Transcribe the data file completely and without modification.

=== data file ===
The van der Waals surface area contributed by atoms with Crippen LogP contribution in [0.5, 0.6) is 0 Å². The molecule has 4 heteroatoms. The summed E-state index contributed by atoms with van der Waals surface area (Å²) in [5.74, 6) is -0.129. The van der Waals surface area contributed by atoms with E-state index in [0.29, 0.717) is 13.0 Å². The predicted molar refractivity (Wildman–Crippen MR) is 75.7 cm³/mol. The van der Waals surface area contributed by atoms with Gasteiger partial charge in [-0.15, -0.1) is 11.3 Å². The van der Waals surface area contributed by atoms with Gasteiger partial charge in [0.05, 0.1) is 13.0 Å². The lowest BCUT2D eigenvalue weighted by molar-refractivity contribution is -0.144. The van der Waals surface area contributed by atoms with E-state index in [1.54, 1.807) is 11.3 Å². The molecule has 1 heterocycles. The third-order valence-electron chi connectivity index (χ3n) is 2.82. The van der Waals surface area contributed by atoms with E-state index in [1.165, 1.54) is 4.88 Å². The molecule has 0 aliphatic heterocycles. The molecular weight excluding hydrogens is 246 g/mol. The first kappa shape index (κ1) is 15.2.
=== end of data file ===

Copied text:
The van der Waals surface area contributed by atoms with Crippen LogP contribution in [0.5, 0.6) is 0 Å². The molecule has 4 heteroatoms. The summed E-state index contributed by atoms with van der Waals surface area (Å²) in [5.74, 6) is -0.129. The van der Waals surface area contributed by atoms with E-state index in [0.29, 0.717) is 13.0 Å². The predicted molar refractivity (Wildman–Crippen MR) is 75.7 cm³/mol. The van der Waals surface area contributed by atoms with Gasteiger partial charge in [-0.15, -0.1) is 11.3 Å². The van der Waals surface area contributed by atoms with Gasteiger partial charge in [0.05, 0.1) is 13.0 Å². The lowest BCUT2D eigenvalue weighted by molar-refractivity contribution is -0.144. The van der Waals surface area contributed by atoms with E-state index in [1.54, 1.807) is 11.3 Å². The molecule has 1 heterocycles. The third-order valence-electron chi connectivity index (χ3n) is 2.82. The van der Waals surface area contributed by atoms with E-state index in [1.165, 1.54) is 4.88 Å². The molecule has 0 aliphatic heterocycles. The molecular weight excluding hydrogens is 246 g/mol. The first kappa shape index (κ1) is 15.2.